Stabilizing freeze-dried cellular machinery unlocks cell-free biotechnology

February 25, 2020

Researchers at California Polytechnic State University have developed a low-cost approach that improves cell-free biotechnology's utility for bio-manufacturing and portability for field applications.

Cell-free protein synthesis (CFPS) is a biotechnology that harnesses active cellular machinery in a test tube without the presence of living cells, allowing researchers to directly access and manipulate biochemical processes. Scientists and engineers are looking to utilize cell-free biotechnology for numerous applications including on-demand biomanufacturing of biomaterials and therapeutics, point-of-care diagnostics of disease biomarkers and environmental pollutants, and transformative biochemical education platforms.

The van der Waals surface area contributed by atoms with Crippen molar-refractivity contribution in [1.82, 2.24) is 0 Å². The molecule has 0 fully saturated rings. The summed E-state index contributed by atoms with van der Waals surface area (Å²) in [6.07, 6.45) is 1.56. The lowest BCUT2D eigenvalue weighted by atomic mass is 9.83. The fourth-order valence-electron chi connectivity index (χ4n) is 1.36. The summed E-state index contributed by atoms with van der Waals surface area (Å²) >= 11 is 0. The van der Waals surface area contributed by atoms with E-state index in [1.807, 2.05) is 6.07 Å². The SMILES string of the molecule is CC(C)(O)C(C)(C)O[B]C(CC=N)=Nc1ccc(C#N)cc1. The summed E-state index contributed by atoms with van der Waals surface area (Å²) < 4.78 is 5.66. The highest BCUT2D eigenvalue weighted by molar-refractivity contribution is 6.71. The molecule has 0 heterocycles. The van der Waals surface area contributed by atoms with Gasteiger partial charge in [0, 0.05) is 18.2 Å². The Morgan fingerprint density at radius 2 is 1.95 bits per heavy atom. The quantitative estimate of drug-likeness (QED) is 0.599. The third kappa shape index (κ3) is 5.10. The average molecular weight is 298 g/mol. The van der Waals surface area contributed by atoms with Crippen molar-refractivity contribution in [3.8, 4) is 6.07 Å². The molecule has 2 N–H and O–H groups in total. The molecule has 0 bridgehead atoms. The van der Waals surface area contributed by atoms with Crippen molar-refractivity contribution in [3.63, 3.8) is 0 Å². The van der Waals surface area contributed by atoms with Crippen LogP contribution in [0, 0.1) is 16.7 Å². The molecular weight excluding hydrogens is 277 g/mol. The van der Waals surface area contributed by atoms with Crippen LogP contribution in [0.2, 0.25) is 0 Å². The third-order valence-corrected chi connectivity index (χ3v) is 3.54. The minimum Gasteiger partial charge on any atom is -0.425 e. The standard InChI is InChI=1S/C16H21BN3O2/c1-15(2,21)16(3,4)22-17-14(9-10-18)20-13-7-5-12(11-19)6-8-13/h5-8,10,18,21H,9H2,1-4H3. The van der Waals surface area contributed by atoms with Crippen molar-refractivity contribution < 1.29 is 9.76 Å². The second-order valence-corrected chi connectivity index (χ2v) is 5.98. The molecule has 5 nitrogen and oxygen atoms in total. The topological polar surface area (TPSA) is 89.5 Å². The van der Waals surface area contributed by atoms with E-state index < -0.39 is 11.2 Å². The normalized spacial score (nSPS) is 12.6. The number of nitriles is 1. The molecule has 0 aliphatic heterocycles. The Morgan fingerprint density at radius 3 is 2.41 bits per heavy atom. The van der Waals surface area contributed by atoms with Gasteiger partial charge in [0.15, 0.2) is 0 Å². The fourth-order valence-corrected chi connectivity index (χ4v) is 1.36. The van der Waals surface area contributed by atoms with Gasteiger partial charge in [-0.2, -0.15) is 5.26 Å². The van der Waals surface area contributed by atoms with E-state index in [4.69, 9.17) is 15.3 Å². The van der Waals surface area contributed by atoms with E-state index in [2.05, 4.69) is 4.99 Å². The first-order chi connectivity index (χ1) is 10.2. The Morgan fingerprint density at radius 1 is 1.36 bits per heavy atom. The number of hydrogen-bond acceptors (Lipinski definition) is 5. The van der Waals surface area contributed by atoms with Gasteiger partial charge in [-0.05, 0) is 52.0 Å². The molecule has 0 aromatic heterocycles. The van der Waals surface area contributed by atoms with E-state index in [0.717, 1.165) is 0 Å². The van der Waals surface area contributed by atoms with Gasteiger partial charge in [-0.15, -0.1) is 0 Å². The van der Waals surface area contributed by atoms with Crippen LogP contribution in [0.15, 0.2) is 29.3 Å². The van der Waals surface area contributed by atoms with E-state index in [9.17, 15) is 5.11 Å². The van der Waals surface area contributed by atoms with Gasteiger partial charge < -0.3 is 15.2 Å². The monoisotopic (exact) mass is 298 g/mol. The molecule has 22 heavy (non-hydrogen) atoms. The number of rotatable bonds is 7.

Cell-free biotechnology researchers have already made many of these applications a reality in the lab, but getting them to work in the field, clinic and classroom is more difficult. The cellular machinery extracted for use in cell-free biotechnology contains biomolecules such as proteins and RNAs, which break down at warmer temperatures, greatly limiting the shelf life of the cellular machinery. Transporting it from one laboratory to another or taking it out of the lab for field applications requires refrigeration to maintain its activity. Being tethered to the "cold chain" is a fundamental limit to meeting cell-free biotechnology's potential.